The Daily Habits of Future Thinkers

Grey Swan Guild
11 min readJan 11, 2022


Sixty Things That Futurists, Foresighters, Forecasters, Trend Navigators and Strategic Planners Do … That You Might Not — Part I — Habits #1–30

“Practice isn’t the thing you do once you’re good. It’s the thing you do that makes you good.” Malcolm Gladwell, Outliers

A collaborative post by Sean Moffitt with contributions from: Alexander Kline, Dr. Anne Kyoya, Axel Gruvaeus, Bruce Wade, Chirag Tripathi, Claire Marshall, Heather Galbraith, Laura Cleries, Michel Maieta, Rob Tyrie, Stephen Steck and Sylvia Gallusser.

Ongoing Patterns of Possibility, Probability and Potential

The future thinking muscle — an enlightened brain — requires just as much habitual fitness as lungs might need constant challenge and toning for a marathoner.

We asked some of our member future thinkers, what made their 24 hour cycle come to pass when it comes to minting and perfecting their craft. Here were there answers:


Half the battle of “futur-ing” is adopting a resilient perspective to a future that could be much different to the present:

#1 Entertaining wild cards & possibility — asking yourself “what if” regularly and pursuing answers that may even be inconvenient truths or less than remote possibilities is a rare and noble pursuit.

#2 Think in time continuums & likelihoods — it’s not enough to consider probable, possible & near impossible scenarios, understand the time context and chances of occurrences happening — is this a sure thing? a remotely possible thing? or something in between? and when will this affect us?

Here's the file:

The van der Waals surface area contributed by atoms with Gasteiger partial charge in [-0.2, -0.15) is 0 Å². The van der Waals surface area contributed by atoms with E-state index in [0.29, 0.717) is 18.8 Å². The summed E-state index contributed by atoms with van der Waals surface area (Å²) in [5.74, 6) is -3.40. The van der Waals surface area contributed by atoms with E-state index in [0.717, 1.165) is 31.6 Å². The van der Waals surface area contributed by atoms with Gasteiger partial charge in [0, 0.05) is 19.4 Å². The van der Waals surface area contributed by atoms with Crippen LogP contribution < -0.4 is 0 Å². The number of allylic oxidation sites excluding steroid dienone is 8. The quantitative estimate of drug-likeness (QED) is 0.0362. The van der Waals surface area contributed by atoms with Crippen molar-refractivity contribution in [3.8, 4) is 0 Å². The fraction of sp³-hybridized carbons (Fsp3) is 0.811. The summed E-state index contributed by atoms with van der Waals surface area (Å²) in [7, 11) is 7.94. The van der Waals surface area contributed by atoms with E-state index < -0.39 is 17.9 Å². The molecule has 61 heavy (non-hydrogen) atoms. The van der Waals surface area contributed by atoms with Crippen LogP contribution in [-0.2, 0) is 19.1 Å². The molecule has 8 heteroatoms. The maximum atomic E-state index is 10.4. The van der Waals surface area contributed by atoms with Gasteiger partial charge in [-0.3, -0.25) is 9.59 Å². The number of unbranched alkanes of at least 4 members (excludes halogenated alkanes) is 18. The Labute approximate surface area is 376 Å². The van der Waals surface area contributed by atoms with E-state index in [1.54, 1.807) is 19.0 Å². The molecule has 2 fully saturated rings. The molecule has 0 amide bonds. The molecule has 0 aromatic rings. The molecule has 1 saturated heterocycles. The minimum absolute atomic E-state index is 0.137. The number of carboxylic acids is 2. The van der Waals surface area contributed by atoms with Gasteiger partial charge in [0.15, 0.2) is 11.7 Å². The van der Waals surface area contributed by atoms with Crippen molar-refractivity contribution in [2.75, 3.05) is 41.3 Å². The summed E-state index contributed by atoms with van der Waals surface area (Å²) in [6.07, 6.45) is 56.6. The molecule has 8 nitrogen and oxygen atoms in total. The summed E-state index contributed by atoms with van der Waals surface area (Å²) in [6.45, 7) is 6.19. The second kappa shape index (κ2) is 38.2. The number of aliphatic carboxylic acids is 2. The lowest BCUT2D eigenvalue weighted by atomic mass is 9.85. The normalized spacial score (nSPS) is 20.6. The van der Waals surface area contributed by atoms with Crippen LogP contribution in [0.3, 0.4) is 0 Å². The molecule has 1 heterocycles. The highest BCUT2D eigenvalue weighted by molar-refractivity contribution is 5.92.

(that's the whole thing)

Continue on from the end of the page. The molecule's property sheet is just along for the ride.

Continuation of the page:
#3 Have a beginner’s mindset — enter even familiar circumstances with the thought that you are going to learn something new, not just fit new wisdom into a pre-existing frame.

#4 Optimism & Can-doism — establishment people who have much to lose if your future scenarios are right may ridicule you as freaks and geeks; find ways to bridge gaps with these constituencies but also take the slings and arrows with a badge of honor, their voices may be louder if you are onto something real.

#5 Establish Status Quo Convention … then Find the Gap — enormous value is trapped in understanding the gaps between what is currently believed and what will soon be untrue — fortunes no longer get lost over decades, the arbitrage of future and foresight intelligence can be valued in days & weeks. Start new work with understanding incumbent thinking, chip away at its seams.

#6 Pursue Adjacent Rabbit Holes…Just Don’t Get Stuck There — pursuing and validating associations, and understanding second and third order impacts, is worthwhile pursuit, but also can lead to enormous time drains. Know when you have squeezed just enough juice from the future orange.

SUPPLEMENT: How much time do you spend explicitly (on average) improving your future thinking craft?